THE Papua New Guinea national elections, due in June this year, promise to be momentous.
Like many democracies, the people have always looked forward to the opportunity of choosing their political leaders through a process of free and fair elections.
But elections in PNG over the years have fallen short of this ideal standard.
Those who believe in this ideal demand an election based on policy-driven ideological contests, rather than material wealth and tribal allegiances that often create disharmony.
Yet these latter practices have increasingly been part of PNG’s political system, rendering the notion of trouble-free democratic elections a facade.
But controversies surrounding the electoral system are not unique to PNG. Many countries, including the established democracies as demonstrated in the recent US elections, face similar challenges.
The PNG Electoral Commission (PNGEC) has come under increased scrutiny in recent weeks for some of its decisions. For instance, its recommendation for changes to electoral laws that sought to increase the 2017 candidate nomination fee from K1,000 to K10,000 has raised concern among potential candidates.
A primary reason for this proposed law is to offset the high cost of running elections. PNG is known for having one of the most expensive elections in the world.
However, the proposed law may be argued as unconstitutional on the basis that the increase in the nomination fee is unreasonably excessive and suppressive of the constitutionally guaranteed right of ordinary citizens to stand for public office. A fee of K5,000 may be more reasonable.
The Electoral Commissioner’s decision to print the ballot papers in Indonesia also warrants scrutiny.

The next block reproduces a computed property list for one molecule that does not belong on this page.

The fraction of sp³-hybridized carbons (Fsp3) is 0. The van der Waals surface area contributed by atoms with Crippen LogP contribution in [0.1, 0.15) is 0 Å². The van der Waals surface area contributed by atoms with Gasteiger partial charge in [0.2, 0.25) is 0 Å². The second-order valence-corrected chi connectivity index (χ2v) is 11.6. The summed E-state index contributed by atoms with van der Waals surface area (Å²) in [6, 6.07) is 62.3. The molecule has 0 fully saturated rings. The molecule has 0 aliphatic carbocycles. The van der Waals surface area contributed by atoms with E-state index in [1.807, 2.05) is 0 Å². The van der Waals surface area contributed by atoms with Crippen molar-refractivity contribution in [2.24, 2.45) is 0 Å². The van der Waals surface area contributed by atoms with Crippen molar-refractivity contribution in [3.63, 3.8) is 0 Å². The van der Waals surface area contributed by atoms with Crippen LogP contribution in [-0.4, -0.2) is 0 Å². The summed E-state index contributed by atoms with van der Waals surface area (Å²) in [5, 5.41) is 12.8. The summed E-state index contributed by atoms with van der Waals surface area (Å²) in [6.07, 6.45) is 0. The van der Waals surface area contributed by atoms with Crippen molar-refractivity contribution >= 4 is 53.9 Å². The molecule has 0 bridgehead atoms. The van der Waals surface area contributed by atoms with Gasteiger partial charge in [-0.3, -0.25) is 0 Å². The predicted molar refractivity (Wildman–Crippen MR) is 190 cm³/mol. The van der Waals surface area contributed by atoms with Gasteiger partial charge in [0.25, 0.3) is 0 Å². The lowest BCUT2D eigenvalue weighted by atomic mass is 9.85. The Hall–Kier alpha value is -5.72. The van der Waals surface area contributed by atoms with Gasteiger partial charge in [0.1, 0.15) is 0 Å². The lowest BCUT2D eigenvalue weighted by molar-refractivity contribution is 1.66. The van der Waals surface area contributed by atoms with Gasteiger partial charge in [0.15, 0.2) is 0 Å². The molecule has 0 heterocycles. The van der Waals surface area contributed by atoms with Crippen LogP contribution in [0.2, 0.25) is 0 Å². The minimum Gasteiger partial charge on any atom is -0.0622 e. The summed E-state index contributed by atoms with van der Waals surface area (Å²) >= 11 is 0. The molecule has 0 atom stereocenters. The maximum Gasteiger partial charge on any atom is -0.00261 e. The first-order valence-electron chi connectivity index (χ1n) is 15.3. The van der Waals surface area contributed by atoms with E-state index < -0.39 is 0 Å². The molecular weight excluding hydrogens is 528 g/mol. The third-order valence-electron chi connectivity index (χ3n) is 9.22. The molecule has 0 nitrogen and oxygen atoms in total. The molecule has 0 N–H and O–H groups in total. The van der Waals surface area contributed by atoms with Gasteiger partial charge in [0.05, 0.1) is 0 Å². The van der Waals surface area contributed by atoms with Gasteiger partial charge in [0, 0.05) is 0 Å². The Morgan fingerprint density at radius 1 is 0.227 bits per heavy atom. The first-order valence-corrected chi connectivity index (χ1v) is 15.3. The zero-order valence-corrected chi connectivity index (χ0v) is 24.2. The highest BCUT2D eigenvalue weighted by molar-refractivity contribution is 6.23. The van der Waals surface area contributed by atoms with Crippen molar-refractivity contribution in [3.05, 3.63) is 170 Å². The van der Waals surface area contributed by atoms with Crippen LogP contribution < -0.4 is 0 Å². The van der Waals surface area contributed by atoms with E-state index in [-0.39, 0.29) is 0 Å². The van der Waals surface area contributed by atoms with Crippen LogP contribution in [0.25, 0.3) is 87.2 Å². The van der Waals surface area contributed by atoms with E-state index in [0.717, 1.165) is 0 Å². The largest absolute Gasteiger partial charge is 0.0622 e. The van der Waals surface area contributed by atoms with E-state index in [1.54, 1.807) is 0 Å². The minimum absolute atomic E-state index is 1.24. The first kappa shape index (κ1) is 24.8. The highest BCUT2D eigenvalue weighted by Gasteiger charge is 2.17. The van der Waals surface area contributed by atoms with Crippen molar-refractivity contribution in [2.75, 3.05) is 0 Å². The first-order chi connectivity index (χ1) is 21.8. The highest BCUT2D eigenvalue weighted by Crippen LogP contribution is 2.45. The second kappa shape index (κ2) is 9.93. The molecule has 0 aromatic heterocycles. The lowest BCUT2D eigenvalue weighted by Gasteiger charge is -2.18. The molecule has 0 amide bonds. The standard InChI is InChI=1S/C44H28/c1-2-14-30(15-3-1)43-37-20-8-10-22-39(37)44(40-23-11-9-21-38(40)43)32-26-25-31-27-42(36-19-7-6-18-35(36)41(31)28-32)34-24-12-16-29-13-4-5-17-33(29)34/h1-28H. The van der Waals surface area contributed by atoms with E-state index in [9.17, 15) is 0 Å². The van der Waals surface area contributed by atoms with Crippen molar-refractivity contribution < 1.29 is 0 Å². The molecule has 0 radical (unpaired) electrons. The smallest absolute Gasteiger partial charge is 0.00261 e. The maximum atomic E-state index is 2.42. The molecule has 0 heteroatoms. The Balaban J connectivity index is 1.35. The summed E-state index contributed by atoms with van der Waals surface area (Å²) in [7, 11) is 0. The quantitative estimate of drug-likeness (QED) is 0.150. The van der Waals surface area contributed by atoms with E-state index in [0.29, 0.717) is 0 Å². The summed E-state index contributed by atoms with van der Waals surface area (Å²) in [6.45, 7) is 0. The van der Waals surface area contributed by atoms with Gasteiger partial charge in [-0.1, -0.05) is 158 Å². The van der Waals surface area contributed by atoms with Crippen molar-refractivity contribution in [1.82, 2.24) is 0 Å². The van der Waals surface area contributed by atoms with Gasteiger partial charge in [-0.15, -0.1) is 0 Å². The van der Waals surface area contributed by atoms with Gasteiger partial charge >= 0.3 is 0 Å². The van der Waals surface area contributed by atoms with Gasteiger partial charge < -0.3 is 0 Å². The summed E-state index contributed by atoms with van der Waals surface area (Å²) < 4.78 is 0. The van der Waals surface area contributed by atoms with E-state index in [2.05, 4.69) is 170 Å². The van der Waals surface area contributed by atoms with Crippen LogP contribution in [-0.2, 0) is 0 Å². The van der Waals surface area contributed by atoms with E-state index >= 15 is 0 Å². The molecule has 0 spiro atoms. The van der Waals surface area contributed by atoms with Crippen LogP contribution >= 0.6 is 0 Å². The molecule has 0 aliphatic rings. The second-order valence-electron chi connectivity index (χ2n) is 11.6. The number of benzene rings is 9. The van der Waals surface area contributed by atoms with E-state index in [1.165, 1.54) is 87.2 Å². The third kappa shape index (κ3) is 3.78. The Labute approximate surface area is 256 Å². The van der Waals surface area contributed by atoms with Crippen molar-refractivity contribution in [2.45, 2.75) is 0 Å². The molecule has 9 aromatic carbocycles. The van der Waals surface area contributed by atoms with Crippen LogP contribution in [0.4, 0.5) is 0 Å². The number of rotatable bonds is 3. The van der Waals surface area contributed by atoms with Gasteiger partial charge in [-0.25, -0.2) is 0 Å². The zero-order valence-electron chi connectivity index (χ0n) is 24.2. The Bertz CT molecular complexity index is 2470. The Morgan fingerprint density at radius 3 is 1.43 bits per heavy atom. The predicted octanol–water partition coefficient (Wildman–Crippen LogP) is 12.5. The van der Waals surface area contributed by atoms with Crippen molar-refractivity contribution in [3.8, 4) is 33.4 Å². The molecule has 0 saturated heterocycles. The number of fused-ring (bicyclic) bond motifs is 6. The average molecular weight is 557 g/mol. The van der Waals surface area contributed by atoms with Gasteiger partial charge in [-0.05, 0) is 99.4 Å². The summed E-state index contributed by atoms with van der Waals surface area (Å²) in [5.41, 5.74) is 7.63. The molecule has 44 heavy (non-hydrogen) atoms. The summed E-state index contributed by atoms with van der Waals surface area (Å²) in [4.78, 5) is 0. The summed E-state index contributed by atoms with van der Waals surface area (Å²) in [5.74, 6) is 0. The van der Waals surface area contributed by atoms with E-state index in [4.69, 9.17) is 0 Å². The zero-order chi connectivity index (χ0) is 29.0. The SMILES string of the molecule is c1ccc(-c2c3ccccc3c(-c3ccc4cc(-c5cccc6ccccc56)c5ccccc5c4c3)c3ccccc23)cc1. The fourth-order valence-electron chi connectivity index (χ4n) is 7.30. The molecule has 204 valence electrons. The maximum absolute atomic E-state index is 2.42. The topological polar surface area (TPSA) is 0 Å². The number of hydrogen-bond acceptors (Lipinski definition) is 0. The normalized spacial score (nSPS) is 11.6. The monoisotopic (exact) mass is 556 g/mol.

It is the first time electoral ballot papers have been fully outsourced to private companies overseas. The Commissioner argued that the PNG government printery is nearly three times more expensive when compared to the costs in Indonesia.
But the Commission’s cost saving measure is open to risks. There are concerns of electoral fraud such as printing of extra ballot papers.
The government printery is not immune to this concern as it has been an issue observed in previous elections but the use of private companies overseas, and away from public view, may heighten the risk.
The call out of police and defence force personnel to curb tribal fights in the resource-rich Hela Province at the beginning of this month indicate the kinds of challenges law enforcement officers may face more of this election year.
With the suspension of police recruitment in 2017, apparently due to funding issues, there could possibly be a strain on law enforcement officers during the election period.
Public activism and protests marred much of 2016. While the O’Neill government is commended in some quarters for leading development in areas like mining and resource exploration, building infrastructure and organising international sporting events, it is mostly criticised for significant setbacks in the economy through over spending and maintaining a deficit budget, and a lack of respect for rule of law.
The bloody protests of 2016 exemplified the growing discontent. Whether this will lead voters in the coming election to oust O’Neill’s People’s National Congress party (PNC) is yet to be revealed. But if history is anything to go by, both the Somare and Mekere governments, under similar spotlight, lost power after the 2011-12 impasse and the 2001 shooting of university students respectively.